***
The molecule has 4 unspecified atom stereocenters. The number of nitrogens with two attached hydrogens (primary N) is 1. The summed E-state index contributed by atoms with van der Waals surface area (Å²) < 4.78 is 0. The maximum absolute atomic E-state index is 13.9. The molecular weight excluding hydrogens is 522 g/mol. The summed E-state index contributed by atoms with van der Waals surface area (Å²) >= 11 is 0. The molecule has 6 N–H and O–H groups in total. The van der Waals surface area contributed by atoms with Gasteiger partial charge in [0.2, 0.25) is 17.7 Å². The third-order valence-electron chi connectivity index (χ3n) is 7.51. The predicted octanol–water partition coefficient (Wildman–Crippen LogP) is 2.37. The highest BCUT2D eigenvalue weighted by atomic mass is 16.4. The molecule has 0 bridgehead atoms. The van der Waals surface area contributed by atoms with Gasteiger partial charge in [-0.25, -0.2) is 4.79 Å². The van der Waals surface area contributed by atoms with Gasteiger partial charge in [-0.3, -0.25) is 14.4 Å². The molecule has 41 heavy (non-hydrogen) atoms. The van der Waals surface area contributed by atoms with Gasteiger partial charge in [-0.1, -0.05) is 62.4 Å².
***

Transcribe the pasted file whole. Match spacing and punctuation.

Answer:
The molecule has 4 unspecified atom stereocenters. The number of nitrogens with two attached hydrogens (primary N) is 1. The summed E-state index contributed by atoms with van der Waals surface area (Å²) < 4.78 is 0. The maximum absolute atomic E-state index is 13.9. The molecular weight excluding hydrogens is 522 g/mol. The summed E-state index contributed by atoms with van der Waals surface area (Å²) >= 11 is 0. The molecule has 6 N–H and O–H groups in total. The van der Waals surface area contributed by atoms with Gasteiger partial charge in [0.2, 0.25) is 17.7 Å². The third-order valence-electron chi connectivity index (χ3n) is 7.51. The predicted octanol–water partition coefficient (Wildman–Crippen LogP) is 2.37. The highest BCUT2D eigenvalue weighted by atomic mass is 16.4. The molecule has 0 bridgehead atoms. The van der Waals surface area contributed by atoms with Gasteiger partial charge in [-0.25, -0.2) is 4.79 Å². The van der Waals surface area contributed by atoms with Gasteiger partial charge in [-0.3, -0.25) is 14.4 Å². The molecule has 41 heavy (non-hydrogen) atoms. The van der Waals surface area contributed by atoms with Gasteiger partial charge in [-0.1, -0.05) is 62.4 Å².